Opening Remarks by First Deputy Managing Director Gita Gopinath at “At the Frontier: India's Digital Payment System and Beyond”

June 2, 2022

Good afternoon and evening to those joining us from India and Singapore, respectively, and good morning to those in Washington D.C.! 

This webinar brings together both domestic and international perspectives on digital payments, and how to manage to reap the benefits while containing risks. This is just the first of a fantastic series of events on digital technologies and digital money in the Asia Pacific region. My colleagues working on India will be able to provide more details of today’s event. 

With the rise of digital payments, many of our member countries face a new moment of transformation in payments   a transformation that has only been accelerated by the pandemic. We are seeing payment innovations with the potential for lowering transaction costs, increasing transaction speed, and improving access and transparency.  This is a revolution that can lead to significant economic benefits, but also risks. So it’s vital that we get it right: learning lessons from what has and hasn’t worked, sharing knowledge about effective policy approaches, and carefully considering the risks.

One of the biggest risks we are concerned about at the Fund is the fragmentation of the international payment system, fractured into different blocs due to geopolitical competition. The disruptions and uncertainty of the war in Ukraine and its economic shockwaves have significantly heightened this risk. Our members are grappling with these developments and are looking for ways to design policies that take into account complex geopolitical and security issues, while trying to minimize their economic impact. We see digital technologies as a catalyst for change, especially for financial inclusion and cross border payments. Opportunities arise for making payments more accessible both domestically and internationally, thus fostering economic integration. The creation of new payment platforms may enable easier and faster flow of digital money across borders, available to more people.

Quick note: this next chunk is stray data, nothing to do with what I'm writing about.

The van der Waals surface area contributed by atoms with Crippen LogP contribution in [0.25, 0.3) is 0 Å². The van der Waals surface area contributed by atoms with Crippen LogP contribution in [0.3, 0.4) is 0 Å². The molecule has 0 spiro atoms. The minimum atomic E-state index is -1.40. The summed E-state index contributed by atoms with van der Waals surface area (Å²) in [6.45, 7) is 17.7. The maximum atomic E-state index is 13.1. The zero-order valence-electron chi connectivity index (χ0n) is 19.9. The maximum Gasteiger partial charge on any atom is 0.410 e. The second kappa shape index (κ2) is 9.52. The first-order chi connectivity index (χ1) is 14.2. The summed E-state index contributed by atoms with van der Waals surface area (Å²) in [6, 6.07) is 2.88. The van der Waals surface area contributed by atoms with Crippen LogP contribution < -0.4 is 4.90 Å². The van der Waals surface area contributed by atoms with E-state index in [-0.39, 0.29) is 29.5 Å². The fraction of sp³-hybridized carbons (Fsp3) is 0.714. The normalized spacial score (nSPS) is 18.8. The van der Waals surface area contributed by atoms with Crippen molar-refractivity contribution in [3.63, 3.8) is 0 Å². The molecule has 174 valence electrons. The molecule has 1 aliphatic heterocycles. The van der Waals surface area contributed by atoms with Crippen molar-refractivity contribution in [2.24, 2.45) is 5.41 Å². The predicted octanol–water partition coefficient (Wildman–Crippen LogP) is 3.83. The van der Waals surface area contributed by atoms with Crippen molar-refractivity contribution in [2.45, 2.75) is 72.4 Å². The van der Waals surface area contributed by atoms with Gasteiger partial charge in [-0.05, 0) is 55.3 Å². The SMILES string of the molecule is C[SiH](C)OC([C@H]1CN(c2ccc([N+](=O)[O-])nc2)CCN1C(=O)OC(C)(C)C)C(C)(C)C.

Digitalization provides an important opportunity for countries to work together to develop global public digital platforms—new pieces of payment infrastructure with clear rules—so that everyone can send money at minimal cost and maximum speed and safety, including across borders. It could also connect various forms of money, including central bank digital currencies (CBDCs). If we get it right, these digital platforms can be designed to achieve a good balance between efficiency, security and stability, while avoiding fragmentation.

In this webinar, we are very grateful to have RBI Deputy Governor Rabi Sankar provide the keynote address on the RBI’s broader strategy for the financial sector. 

Following the keynote, Dong He from the IMF’s Monetary and Capital Markets department will provide an overview on Digitalization of Money and Payments at a global level. At the IMF, we have bolstered our efforts to analyze the impact of digital money on the international monetary and payment systems. And we are working to propose policy and regulatory solutions. This reflects the Fund’s commitment to constantly learning and adapting to help our member countries deal with evolving economic challenges.

Chief General Manager of the RBI, Manager Vasudevan, will then provide a focused review of the payments landscape in India, including the potential future role for a CBDC in the Indian context. 

In addition to the IMF and RBI speakers, we have Sopnendu Mohanty, Chief Fintech Officer from the Monetary Authority in Singapore, an innovator in the use of digital payments. We are also joined by Dilip Asbe, Managing Director and Chief Executive Officer, National Payments Corporation of India and Vijay Shekhar Sharma, Founder and Chief Executive Officer, Paytm. We are all looking forward to hearing each of their unique perspectives.

Let me end by thanking again our regional institute in Singapore and SARTTAC in Delhi for organizing today’s event together with the relevant IMF departments. Our regional centers play an important role in promoting knowledge sharing in our member countries, and I am glad that today we can catalyze a discussion on this important topic. This is just the first of a fantastic series of events on digital technologies and digital money in the region. I look forward to the discussion. 

Let me now turn the floor to the moderator, Anne Marie Gulde Wolf.
IMF Communications Department


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